I don't know how the administration can be expected to successfully fear-monger with articles like this
being written. It's not helpful.
Ever since the Protect America Act lapsed a little more than a week ago, the administration has been emphasizing the grave danger the country is in. Sure, experts
and Democrats say that surveillance of terrorist groups authorized under the lapsed law should continue unabated. But don't listen to them.
The administration delivered what should have been the coup de grÃ¢ce on Friday, when the director of national intelligence informed
Congress that the feared consequence of the law's lapse was already upon us. "We have lost intelligence information this past week as a direct result of the uncertainty created by Congress' failure to act
," they wrote, underlining the sentence to add that needed emphasis. Telecoms weren't cooperating with wiretap requests out of that "uncertainty." Unfortunately, the troublesome telecom apparently quickly became certain, because those administration officials had to announce that the dark hour was over only "hours later
."The New York Times sheds
some much needed light on the situation this morning. The most crucial revelation is this:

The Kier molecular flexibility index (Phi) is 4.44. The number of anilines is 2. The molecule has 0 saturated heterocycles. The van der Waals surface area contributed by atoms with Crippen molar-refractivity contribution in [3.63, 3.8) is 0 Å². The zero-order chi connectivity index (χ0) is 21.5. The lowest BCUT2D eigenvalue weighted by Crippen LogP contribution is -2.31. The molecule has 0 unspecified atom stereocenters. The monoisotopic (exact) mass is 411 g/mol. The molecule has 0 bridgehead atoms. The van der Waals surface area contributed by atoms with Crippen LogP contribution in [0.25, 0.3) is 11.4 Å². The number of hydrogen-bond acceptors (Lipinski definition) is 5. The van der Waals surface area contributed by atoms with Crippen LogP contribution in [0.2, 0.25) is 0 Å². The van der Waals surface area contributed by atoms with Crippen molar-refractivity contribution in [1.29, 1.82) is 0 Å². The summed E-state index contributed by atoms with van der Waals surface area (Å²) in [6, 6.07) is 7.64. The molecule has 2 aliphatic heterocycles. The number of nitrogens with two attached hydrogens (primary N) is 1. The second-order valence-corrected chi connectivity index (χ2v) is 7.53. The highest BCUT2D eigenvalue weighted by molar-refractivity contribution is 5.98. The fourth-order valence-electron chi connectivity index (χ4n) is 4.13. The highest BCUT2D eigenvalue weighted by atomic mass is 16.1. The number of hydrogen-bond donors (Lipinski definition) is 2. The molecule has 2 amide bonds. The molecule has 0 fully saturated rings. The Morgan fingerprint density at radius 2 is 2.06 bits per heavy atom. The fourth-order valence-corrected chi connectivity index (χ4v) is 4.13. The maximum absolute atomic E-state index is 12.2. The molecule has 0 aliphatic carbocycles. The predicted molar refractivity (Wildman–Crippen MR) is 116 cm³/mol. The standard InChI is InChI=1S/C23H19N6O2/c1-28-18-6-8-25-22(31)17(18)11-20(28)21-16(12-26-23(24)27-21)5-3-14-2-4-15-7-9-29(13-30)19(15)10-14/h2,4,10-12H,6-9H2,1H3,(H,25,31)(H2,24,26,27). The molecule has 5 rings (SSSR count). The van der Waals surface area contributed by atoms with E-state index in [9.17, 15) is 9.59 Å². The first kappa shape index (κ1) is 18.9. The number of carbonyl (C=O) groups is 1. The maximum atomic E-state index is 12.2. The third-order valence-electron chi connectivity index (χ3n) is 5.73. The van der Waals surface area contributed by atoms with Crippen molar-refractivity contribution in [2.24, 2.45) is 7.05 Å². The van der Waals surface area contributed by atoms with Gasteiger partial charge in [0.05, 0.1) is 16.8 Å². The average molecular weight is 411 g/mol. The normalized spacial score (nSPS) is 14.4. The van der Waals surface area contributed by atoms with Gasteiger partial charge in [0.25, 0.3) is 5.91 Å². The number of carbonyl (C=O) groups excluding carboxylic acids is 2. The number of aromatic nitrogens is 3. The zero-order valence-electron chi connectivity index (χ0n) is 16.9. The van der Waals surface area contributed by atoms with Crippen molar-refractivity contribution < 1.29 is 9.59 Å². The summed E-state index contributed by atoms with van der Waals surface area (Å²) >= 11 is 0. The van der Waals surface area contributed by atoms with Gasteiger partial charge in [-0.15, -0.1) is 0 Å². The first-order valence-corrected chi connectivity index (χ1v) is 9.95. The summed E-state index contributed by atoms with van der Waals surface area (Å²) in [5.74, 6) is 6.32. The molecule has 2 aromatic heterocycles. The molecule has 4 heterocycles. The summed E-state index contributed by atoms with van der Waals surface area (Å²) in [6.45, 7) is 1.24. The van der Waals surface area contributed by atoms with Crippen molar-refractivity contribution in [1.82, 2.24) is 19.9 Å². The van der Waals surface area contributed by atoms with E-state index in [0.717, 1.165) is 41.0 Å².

Theoretically, intelligence officials would have to revert to older â and, they say, more cumbersome â legal standards if they were now to stumble onto a new terrorist group that was not covered by a previous wiretapping order. But that has not happened since the surveillance law expired, administration officials said.
This is crucial because the administration's direst warnings have had to do with being unable to wiretap new targets. But apparently the powers granted by the Protect America Act were so sweeping that after a week, the NSA hasn't run into that problem yet.
The apparent "uncertainty" which the administration hyped last week for one telecom had hinged on a legal issue: "whether the government could expand existing wiretapping orders to include new phone numbers or e-mail addresses in surveillance of the same targets covered by the original orders," the Times
reports. That issue has been resolved. And an anonymous "lawyer in the telecommunications industry" tells the Times
that he's "seen little practical effect on the industryâs surveillance operations since the law expired."
BUT that doesn't mean Democrats and Americans should not be afraid: administration officials "emphasized that the uncertainty of the legal landscape threatened to disrupt future operations."
You can be sure that you'll be hearing about every bump on the road until the administration gets its precious
retroactive immunity for the telecoms.